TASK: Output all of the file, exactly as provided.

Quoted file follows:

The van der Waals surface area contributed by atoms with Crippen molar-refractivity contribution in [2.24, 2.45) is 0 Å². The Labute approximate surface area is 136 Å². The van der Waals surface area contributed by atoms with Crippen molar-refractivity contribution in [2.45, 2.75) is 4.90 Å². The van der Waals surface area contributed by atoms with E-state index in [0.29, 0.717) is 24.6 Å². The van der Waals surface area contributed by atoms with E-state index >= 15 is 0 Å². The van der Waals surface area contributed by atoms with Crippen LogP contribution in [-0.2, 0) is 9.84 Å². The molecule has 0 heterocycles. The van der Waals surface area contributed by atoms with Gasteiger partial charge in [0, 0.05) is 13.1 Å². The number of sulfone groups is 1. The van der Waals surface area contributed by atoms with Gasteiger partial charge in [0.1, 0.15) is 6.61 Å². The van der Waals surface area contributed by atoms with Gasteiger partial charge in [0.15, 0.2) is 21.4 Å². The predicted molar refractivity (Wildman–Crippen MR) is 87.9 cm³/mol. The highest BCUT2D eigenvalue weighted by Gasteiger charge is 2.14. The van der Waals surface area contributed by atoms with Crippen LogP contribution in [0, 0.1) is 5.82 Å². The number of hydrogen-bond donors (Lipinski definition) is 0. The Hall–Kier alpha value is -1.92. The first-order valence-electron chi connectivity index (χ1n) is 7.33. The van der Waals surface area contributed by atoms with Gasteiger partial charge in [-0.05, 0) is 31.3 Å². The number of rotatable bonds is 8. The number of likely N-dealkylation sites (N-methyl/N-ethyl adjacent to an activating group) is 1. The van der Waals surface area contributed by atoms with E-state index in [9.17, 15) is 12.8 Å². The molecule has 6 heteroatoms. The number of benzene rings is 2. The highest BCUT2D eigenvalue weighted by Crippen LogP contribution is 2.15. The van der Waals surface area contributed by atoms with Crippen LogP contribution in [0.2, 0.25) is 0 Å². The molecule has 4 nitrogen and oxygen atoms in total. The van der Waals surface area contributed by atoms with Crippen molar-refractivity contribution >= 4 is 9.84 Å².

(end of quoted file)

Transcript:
The van der Waals surface area contributed by atoms with Crippen molar-refractivity contribution in [2.24, 2.45) is 0 Å². The Labute approximate surface area is 136 Å². The van der Waals surface area contributed by atoms with Crippen molar-refractivity contribution in [2.45, 2.75) is 4.90 Å². The van der Waals surface area contributed by atoms with E-state index in [0.29, 0.717) is 24.6 Å². The van der Waals surface area contributed by atoms with E-state index >= 15 is 0 Å². The van der Waals surface area contributed by atoms with Crippen LogP contribution in [-0.2, 0) is 9.84 Å². The molecule has 0 heterocycles. The van der Waals surface area contributed by atoms with Gasteiger partial charge in [0, 0.05) is 13.1 Å². The number of sulfone groups is 1. The van der Waals surface area contributed by atoms with Gasteiger partial charge in [0.1, 0.15) is 6.61 Å². The van der Waals surface area contributed by atoms with Gasteiger partial charge in [0.15, 0.2) is 21.4 Å². The predicted molar refractivity (Wildman–Crippen MR) is 87.9 cm³/mol. The highest BCUT2D eigenvalue weighted by Gasteiger charge is 2.14. The van der Waals surface area contributed by atoms with Crippen LogP contribution in [0, 0.1) is 5.82 Å². The number of hydrogen-bond donors (Lipinski definition) is 0. The Hall–Kier alpha value is -1.92. The first-order valence-electron chi connectivity index (χ1n) is 7.33. The van der Waals surface area contributed by atoms with Gasteiger partial charge in [-0.05, 0) is 31.3 Å². The number of rotatable bonds is 8. The number of likely N-dealkylation sites (N-methyl/N-ethyl adjacent to an activating group) is 1. The van der Waals surface area contributed by atoms with E-state index in [9.17, 15) is 12.8 Å². The molecule has 6 heteroatoms. The number of benzene rings is 2. The highest BCUT2D eigenvalue weighted by Crippen LogP contribution is 2.15. The van der Waals surface area contributed by atoms with Crippen LogP contribution in [0.2, 0.25) is 0 Å². The molecule has 4 nitrogen and oxygen atoms in total. The van der Waals surface area contributed by atoms with Crippen molar-refractivity contribution >= 4 is 9.84 Å².